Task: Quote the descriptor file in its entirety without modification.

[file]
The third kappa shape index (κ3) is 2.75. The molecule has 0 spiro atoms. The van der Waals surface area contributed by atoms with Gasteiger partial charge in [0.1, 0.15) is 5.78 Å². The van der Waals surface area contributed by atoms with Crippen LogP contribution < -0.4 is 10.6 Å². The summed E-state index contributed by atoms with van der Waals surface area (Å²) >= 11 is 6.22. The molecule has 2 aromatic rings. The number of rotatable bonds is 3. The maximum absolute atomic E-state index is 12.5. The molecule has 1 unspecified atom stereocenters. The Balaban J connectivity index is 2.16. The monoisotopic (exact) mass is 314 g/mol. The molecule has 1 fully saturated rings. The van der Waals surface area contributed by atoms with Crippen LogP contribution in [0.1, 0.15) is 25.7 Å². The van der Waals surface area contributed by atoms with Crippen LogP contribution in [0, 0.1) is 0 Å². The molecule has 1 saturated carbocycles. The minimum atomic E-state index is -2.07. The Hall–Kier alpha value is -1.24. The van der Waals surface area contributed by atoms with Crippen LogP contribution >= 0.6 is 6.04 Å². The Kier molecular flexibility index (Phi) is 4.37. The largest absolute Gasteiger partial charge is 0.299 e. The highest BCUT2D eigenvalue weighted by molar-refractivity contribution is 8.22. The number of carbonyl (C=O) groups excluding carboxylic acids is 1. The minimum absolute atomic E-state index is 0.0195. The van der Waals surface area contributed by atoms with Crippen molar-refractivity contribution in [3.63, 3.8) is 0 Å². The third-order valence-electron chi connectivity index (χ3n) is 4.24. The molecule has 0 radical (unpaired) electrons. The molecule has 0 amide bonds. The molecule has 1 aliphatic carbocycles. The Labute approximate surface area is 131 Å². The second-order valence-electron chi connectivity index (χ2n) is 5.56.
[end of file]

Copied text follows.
The third kappa shape index (κ3) is 2.75. The molecule has 0 spiro atoms. The van der Waals surface area contributed by atoms with Gasteiger partial charge in [0.1, 0.15) is 5.78 Å². The van der Waals surface area contributed by atoms with Crippen LogP contribution < -0.4 is 10.6 Å². The summed E-state index contributed by atoms with van der Waals surface area (Å²) >= 11 is 6.22. The molecule has 2 aromatic rings. The number of rotatable bonds is 3. The maximum absolute atomic E-state index is 12.5. The molecule has 1 unspecified atom stereocenters. The Balaban J connectivity index is 2.16. The monoisotopic (exact) mass is 314 g/mol. The molecule has 1 fully saturated rings. The van der Waals surface area contributed by atoms with Crippen LogP contribution in [0.1, 0.15) is 25.7 Å². The van der Waals surface area contributed by atoms with Crippen LogP contribution in [0, 0.1) is 0 Å². The molecule has 1 saturated carbocycles. The minimum atomic E-state index is -2.07. The Hall–Kier alpha value is -1.24. The van der Waals surface area contributed by atoms with Crippen LogP contribution >= 0.6 is 6.04 Å². The Kier molecular flexibility index (Phi) is 4.37. The largest absolute Gasteiger partial charge is 0.299 e. The highest BCUT2D eigenvalue weighted by molar-refractivity contribution is 8.22. The number of carbonyl (C=O) groups excluding carboxylic acids is 1. The minimum absolute atomic E-state index is 0.0195. The van der Waals surface area contributed by atoms with Crippen molar-refractivity contribution in [3.63, 3.8) is 0 Å². The third-order valence-electron chi connectivity index (χ3n) is 4.24. The molecule has 0 radical (unpaired) electrons. The molecule has 0 amide bonds. The molecule has 1 aliphatic carbocycles. The Labute approximate surface area is 131 Å². The second-order valence-electron chi connectivity index (χ2n) is 5.56.